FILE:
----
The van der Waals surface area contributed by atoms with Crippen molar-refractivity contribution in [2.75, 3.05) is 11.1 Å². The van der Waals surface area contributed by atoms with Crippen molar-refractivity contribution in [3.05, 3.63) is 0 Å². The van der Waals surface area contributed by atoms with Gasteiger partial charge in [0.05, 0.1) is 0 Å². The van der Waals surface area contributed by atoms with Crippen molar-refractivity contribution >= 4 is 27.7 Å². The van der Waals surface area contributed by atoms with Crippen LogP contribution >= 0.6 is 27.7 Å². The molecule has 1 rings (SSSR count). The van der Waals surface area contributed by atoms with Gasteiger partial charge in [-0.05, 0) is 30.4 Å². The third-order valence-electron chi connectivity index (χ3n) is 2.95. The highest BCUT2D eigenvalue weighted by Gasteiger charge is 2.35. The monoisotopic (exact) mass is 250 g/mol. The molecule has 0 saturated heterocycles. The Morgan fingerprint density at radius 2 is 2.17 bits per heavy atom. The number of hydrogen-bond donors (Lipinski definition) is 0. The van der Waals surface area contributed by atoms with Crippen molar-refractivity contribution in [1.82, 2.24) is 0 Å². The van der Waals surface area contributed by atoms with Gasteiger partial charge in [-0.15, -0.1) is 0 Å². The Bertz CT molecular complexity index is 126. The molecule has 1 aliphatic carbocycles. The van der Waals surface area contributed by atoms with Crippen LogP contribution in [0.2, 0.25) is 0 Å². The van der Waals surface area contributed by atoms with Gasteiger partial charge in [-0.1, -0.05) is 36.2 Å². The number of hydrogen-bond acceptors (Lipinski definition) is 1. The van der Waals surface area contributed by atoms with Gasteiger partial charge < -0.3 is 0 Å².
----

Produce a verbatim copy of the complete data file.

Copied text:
The van der Waals surface area contributed by atoms with Crippen molar-refractivity contribution in [2.75, 3.05) is 11.1 Å². The van der Waals surface area contributed by atoms with Crippen molar-refractivity contribution in [3.05, 3.63) is 0 Å². The van der Waals surface area contributed by atoms with Gasteiger partial charge in [0.05, 0.1) is 0 Å². The van der Waals surface area contributed by atoms with Crippen molar-refractivity contribution >= 4 is 27.7 Å². The van der Waals surface area contributed by atoms with Crippen LogP contribution >= 0.6 is 27.7 Å². The molecule has 1 rings (SSSR count). The van der Waals surface area contributed by atoms with Gasteiger partial charge in [-0.05, 0) is 30.4 Å². The third-order valence-electron chi connectivity index (χ3n) is 2.95. The highest BCUT2D eigenvalue weighted by Gasteiger charge is 2.35. The monoisotopic (exact) mass is 250 g/mol. The molecule has 0 saturated heterocycles. The Morgan fingerprint density at radius 2 is 2.17 bits per heavy atom. The number of hydrogen-bond donors (Lipinski definition) is 0. The van der Waals surface area contributed by atoms with Crippen molar-refractivity contribution in [1.82, 2.24) is 0 Å². The van der Waals surface area contributed by atoms with Gasteiger partial charge in [-0.15, -0.1) is 0 Å². The Bertz CT molecular complexity index is 126. The molecule has 1 aliphatic carbocycles. The van der Waals surface area contributed by atoms with Crippen LogP contribution in [0.2, 0.25) is 0 Å². The van der Waals surface area contributed by atoms with Gasteiger partial charge in [-0.1, -0.05) is 36.2 Å². The number of hydrogen-bond acceptors (Lipinski definition) is 1. The van der Waals surface area contributed by atoms with Gasteiger partial charge < -0.3 is 0 Å².